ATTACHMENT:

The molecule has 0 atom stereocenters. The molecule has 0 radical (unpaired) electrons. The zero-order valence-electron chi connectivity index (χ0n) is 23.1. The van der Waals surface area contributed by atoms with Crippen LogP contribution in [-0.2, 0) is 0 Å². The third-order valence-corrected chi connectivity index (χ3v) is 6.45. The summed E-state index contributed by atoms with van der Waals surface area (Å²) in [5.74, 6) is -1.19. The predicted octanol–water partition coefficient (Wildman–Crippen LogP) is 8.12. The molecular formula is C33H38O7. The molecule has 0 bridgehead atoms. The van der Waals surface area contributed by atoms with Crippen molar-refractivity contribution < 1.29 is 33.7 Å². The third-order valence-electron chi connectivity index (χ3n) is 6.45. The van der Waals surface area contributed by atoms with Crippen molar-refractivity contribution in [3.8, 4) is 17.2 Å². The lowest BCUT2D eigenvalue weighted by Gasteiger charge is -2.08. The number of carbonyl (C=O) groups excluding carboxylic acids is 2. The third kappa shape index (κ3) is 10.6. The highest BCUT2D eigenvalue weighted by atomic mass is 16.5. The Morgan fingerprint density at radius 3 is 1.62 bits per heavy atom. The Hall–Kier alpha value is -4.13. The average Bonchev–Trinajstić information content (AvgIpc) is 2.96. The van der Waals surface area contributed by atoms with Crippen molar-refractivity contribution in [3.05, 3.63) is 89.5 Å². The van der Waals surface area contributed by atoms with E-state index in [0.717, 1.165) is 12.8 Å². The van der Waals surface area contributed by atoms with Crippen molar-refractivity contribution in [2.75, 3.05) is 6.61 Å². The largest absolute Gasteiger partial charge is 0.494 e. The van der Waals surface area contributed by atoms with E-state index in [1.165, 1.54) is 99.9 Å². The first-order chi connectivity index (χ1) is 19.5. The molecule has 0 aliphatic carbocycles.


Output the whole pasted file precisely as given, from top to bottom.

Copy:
The molecule has 0 atom stereocenters. The molecule has 0 radical (unpaired) electrons. The zero-order valence-electron chi connectivity index (χ0n) is 23.1. The van der Waals surface area contributed by atoms with Crippen LogP contribution in [-0.2, 0) is 0 Å². The third-order valence-corrected chi connectivity index (χ3v) is 6.45. The summed E-state index contributed by atoms with van der Waals surface area (Å²) in [5.74, 6) is -1.19. The predicted octanol–water partition coefficient (Wildman–Crippen LogP) is 8.12. The molecular formula is C33H38O7. The molecule has 0 bridgehead atoms. The van der Waals surface area contributed by atoms with Crippen molar-refractivity contribution < 1.29 is 33.7 Å². The third-order valence-electron chi connectivity index (χ3n) is 6.45. The van der Waals surface area contributed by atoms with Crippen molar-refractivity contribution in [3.8, 4) is 17.2 Å². The lowest BCUT2D eigenvalue weighted by Gasteiger charge is -2.08. The number of carbonyl (C=O) groups excluding carboxylic acids is 2. The third kappa shape index (κ3) is 10.6. The highest BCUT2D eigenvalue weighted by atomic mass is 16.5. The Morgan fingerprint density at radius 3 is 1.62 bits per heavy atom. The Hall–Kier alpha value is -4.13. The average Bonchev–Trinajstić information content (AvgIpc) is 2.96. The van der Waals surface area contributed by atoms with Crippen molar-refractivity contribution in [3.05, 3.63) is 89.5 Å². The van der Waals surface area contributed by atoms with E-state index in [0.717, 1.165) is 12.8 Å². The van der Waals surface area contributed by atoms with Crippen molar-refractivity contribution in [2.75, 3.05) is 6.61 Å². The largest absolute Gasteiger partial charge is 0.494 e. The van der Waals surface area contributed by atoms with E-state index in [1.165, 1.54) is 99.9 Å². The first-order chi connectivity index (χ1) is 19.5. The molecule has 0 aliphatic carbocycles.